Treasure Island

Hilaire Belloc

(27 July 1870 – 16 July 1953 / La Celle-Saint-Cloud)

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The Frog


Be kind and tender to the Frog,
And do not call him names,
As 'Slimy skin,' or 'Polly-wog,'
........................
........................
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Comments about this poem (The Frog by Hilaire Belloc )

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  • Kanniappan Kanniappan (2/28/2014 11:00:00 PM)

    One big frog used to climb
    the front stairs and stays
    under the stair case.

    When I tap with a stick,
    it decently withdraws backward
    under the small gap of the gate! (Report) Reply

  • Francis Lynch (2/28/2014 6:29:00 AM)

    Somebody didn't like Belloc's take on a frog, and he turned it into an anti-racist poem. Big tongue, little cheek. It's no coincidence that the French are called Frogs. (Report) Reply

  • Paul Reed (2/28/2014 2:43:00 AM)

    How perceptive to pick such an unlikely subject and be so sympathetic and humorous whilst keeping an admirable rhythm to the piece. (Report) Reply

  • Carlos Echeverria (2/28/2012 2:52:00 PM)

    Brilliantly, Belloc uses condescending verse (ostensibly, a children's poem) to teach adults a life lesson. (Report) Reply

  • Terence George Craddock (2/28/2010 7:09:00 AM)

    An alluring poem for children, drawing them in with a tale of the fabled frog. The immediate catch line ‘Be kind and tender to the Frog, ’ and instructing children not to call the frog names, then teaching six names to call the frog, is delightfully exciting for children. Yet as the French are often referred to by the English as the frog, and the French are passionate and take offense at the nickname, a more serious meaning is implied. The truth is, as mothers’ teach their children not to call others names, the poem is an adult reminder, not to call others insulting names; implied in an elevated entertaining, child’s rhyme is witty and wonderfully done. (Report) Reply

  • Joseph Poewhit (2/28/2010 2:07:00 AM)

    An eccentric type pet, reflecting the nature of the owner. Though kids around the pond, find them sport to catch. (Report) Reply

  • Indira Renganathan (2/28/2010 1:41:00 AM)

    Straight with so much care on the frog...but The dictionary gives one more meaning to the word frog as 'a decorative loop of braid or cord '...somebody else might find some different meaning too as I guess...nice to read (Report) Reply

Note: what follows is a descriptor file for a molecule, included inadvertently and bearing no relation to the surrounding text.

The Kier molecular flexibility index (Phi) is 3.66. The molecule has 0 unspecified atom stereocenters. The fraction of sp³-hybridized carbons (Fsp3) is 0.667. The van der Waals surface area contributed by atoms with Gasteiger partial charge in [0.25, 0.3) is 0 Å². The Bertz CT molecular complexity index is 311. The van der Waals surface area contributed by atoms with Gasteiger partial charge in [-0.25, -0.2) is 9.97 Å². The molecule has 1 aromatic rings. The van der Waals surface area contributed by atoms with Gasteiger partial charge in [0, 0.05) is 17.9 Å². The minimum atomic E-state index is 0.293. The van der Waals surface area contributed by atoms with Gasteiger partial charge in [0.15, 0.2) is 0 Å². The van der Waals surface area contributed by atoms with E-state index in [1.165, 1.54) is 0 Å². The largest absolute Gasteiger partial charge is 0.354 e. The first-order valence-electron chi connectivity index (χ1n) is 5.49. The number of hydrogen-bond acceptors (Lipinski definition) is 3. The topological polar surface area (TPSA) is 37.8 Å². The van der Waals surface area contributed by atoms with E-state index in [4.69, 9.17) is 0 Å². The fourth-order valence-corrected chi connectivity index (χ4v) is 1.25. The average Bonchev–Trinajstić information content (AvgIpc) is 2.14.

• Rm Salzmann (8/9/2006 12:19:00 PM)

    To Philippa Lane:

    Tarantella


    Do you remember an Inn,
    Miranda?
    Do you remember an Inn?
    And the tedding and the bedding
    Of the straw for a bedding,
    And the fleas that tease in the High Pyrenees,
    And the wine that tasted of tar?
    And the cheers and the jeers of the young muleteers
    (Under the vine of the dark veranda) ?
    Do you remember an Inn, Miranda,
    Do you remember an Inn?
    And the cheers and the jeers of the young muleteers
    Who hadn't got a penny,
    And who weren't paying any,
    And the hammer at the doors and the din?
    And the hip! hop! hap!
    Of the clap
    Of the hands to the swirl and the twirl
    Of the girl gone chancing,
    Glancing,
    Dancing,
    Backing and advancing,
    Snapping of the clapper to the spin
    Out and in-
    And the ting, tong, tang of the guitar!
    Do you remember an Inn,
    Miranda?
    Do you remember an Inn?

    Never more;
    Miranda,
    Never more.
    Only the high peaks hoar;
    And Aragon a torrent at the door.
    No sound
    In the walls of the halls where falls
    The tread
    Of the feet of the dead to the ground,
    No sound:
    But the boom
    Of the far waterfall like doom.

    Hilaire Belloc (Report) Reply

  • Philippa Lane (2/28/2006 4:13:00 AM)

    Hilaire Belloc is one of my most favourite poets. I loved The Frog, but it is not, in my opinion, one of his better poems. I am trying to find 'Tarantilla' by Hilaire Belloc, which he wrote when in the Pyranees. It is a wonderful example of onomatopoeia. Has anyone a copy of this they could send to me? (Report) Reply

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